These ponderings on the meaning of life find theoretical concepts and notional fancies so thick on the ground that readers may wish to approach the book armed with a machete. Personal meaning and orientation, argues freelance writer Heyneman, were thrown to the wind after the Copernican revolution, the Reformation, and the discovery of the New World. God was no longer in his heaven, time and space became infinite, and we lost our cosmological guideposts. Heyneman yearns for a simple and elegant order to help us reorient ourselves, to gain ``that all- embracing communal image of the whole of things and our place and function in it.'' In her search for a new cosmology, the author combs through hundreds of worldviews; explores three-dimensional surfaces buried in four-dimensional space; details the supposed balance of things prior to the Big Bang; and wades into the deep waters of the teachings of the mystic G.I. Gurdjieff. Heyneman's new cosmology take its cues from the very latest in matter/energy- time/space theories (which, she says, have returned boundaries, and hence the possibility of symmetry, to our lives), coupled with, and informed by, her appreciation of earlier cosmographies. A sample of Heyneman's requirements for self-realization includes: a sense of our centers of spiritual and physical gravity; regeneration of the memory palace via an architectural exploration; and a balanced, grounded life. Historical echoes abound throughout, as do some extremely powerful moments—including, for instance, the guided tour Heyneman gives through the mind-scape of her own memory palace, and the disturbing return to her family's summer home. A convincing vision quest that may, however, lose readers in its mazelike abundance of references and quotes. (Thirty-three line drawings—not seen)

Pub Date: June 10, 1993

ISBN: 0-87156-687-7

Page Count: 224

Publisher: Random House

Review Posted Online: May 20, 2010

Kirkus Reviews Issue: April 15, 1993

Did you like this book?

No Comments Yet

If the authors are serious, this is a silly, distasteful book. If they are not, it’s a brilliant satire.


The authors have created a sort of anti-Book of Virtues in this encyclopedic compendium of the ways and means of power.

Everyone wants power and everyone is in a constant duplicitous game to gain more power at the expense of others, according to Greene, a screenwriter and former editor at Esquire (Elffers, a book packager, designed the volume, with its attractive marginalia). We live today as courtiers once did in royal courts: we must appear civil while attempting to crush all those around us. This power game can be played well or poorly, and in these 48 laws culled from the history and wisdom of the world’s greatest power players are the rules that must be followed to win. These laws boil down to being as ruthless, selfish, manipulative, and deceitful as possible. Each law, however, gets its own chapter: “Conceal Your Intentions,” “Always Say Less Than Necessary,” “Pose as a Friend, Work as a Spy,” and so on. Each chapter is conveniently broken down into sections on what happened to those who transgressed or observed the particular law, the key elements in this law, and ways to defensively reverse this law when it’s used against you. Quotations in the margins amplify the lesson being taught. While compelling in the way an auto accident might be, the book is simply nonsense. Rules often contradict each other. We are told, for instance, to “be conspicuous at all cost,” then told to “behave like others.” More seriously, Greene never really defines “power,” and he merely asserts, rather than offers evidence for, the Hobbesian world of all against all in which he insists we live. The world may be like this at times, but often it isn’t. To ask why this is so would be a far more useful project.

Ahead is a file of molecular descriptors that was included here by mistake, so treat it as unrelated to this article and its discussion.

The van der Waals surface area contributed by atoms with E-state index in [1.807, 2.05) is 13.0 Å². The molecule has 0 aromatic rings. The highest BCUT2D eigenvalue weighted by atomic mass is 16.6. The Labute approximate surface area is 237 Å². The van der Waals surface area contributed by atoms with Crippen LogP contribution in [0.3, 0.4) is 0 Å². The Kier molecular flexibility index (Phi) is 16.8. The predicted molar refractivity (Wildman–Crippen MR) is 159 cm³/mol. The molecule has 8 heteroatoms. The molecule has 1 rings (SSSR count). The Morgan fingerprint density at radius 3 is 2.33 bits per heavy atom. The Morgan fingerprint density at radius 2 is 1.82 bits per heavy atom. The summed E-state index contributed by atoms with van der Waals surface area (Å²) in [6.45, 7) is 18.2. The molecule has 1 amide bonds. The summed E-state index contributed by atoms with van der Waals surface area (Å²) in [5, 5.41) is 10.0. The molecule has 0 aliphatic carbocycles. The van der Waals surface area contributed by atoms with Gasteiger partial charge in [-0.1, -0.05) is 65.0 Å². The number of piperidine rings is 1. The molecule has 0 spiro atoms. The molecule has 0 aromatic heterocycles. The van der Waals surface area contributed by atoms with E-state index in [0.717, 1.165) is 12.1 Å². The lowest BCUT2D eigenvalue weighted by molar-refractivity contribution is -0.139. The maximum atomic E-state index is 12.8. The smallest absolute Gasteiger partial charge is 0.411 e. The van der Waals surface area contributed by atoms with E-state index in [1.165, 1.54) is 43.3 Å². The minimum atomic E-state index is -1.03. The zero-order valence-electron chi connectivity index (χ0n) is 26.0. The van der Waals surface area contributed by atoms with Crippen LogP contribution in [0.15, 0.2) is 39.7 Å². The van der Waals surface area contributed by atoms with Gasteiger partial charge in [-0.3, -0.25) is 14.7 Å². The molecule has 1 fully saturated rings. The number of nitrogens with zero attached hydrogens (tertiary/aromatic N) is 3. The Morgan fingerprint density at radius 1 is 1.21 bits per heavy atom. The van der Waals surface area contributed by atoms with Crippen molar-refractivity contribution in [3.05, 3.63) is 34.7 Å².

If the authors are serious, this is a silly, distasteful book. If they are not, it’s a brilliant satire.

Pub Date: Sept. 1, 1998

ISBN: 0-670-88146-5

Page Count: 430

Publisher: Viking

Review Posted Online: May 20, 2010

Kirkus Reviews Issue: July 15, 1998

Did you like this book?



This a book of earlier, philosophical essays concerned with the essential "absurdity" of life and the concept that- to overcome the strong tendency to suicide in every thoughtful man-one must accept life on its own terms with its values of revolt, liberty and passion. A dreary thesis- derived from and distorting the beliefs of the founders of existentialism, Jaspers, Heldegger and Kierkegaard, etc., the point of view seems peculiarly outmoded. It is based on the experience of war and the resistance, liberally laced with Andre Gide's excessive intellectualism. The younger existentialists such as Sartre and Camus, with their gift for the terse novel or intense drama, seem to have omitted from their philosophy all the deep religiosity which permeates the work of the great existentialist thinkers. This contributes to a basic lack of vitality in themselves, in these essays, and ten years after the war Camus seems unaware that the life force has healed old wounds... Largely for avant garde aesthetes and his special coterie.

Pub Date: Sept. 26, 1955

ISBN: 0679733736

Page Count: 228

Publisher: Knopf

Review Posted Online: Sept. 19, 2011

Kirkus Reviews Issue: Sept. 1, 1955

Did you like this book?

No Comments Yet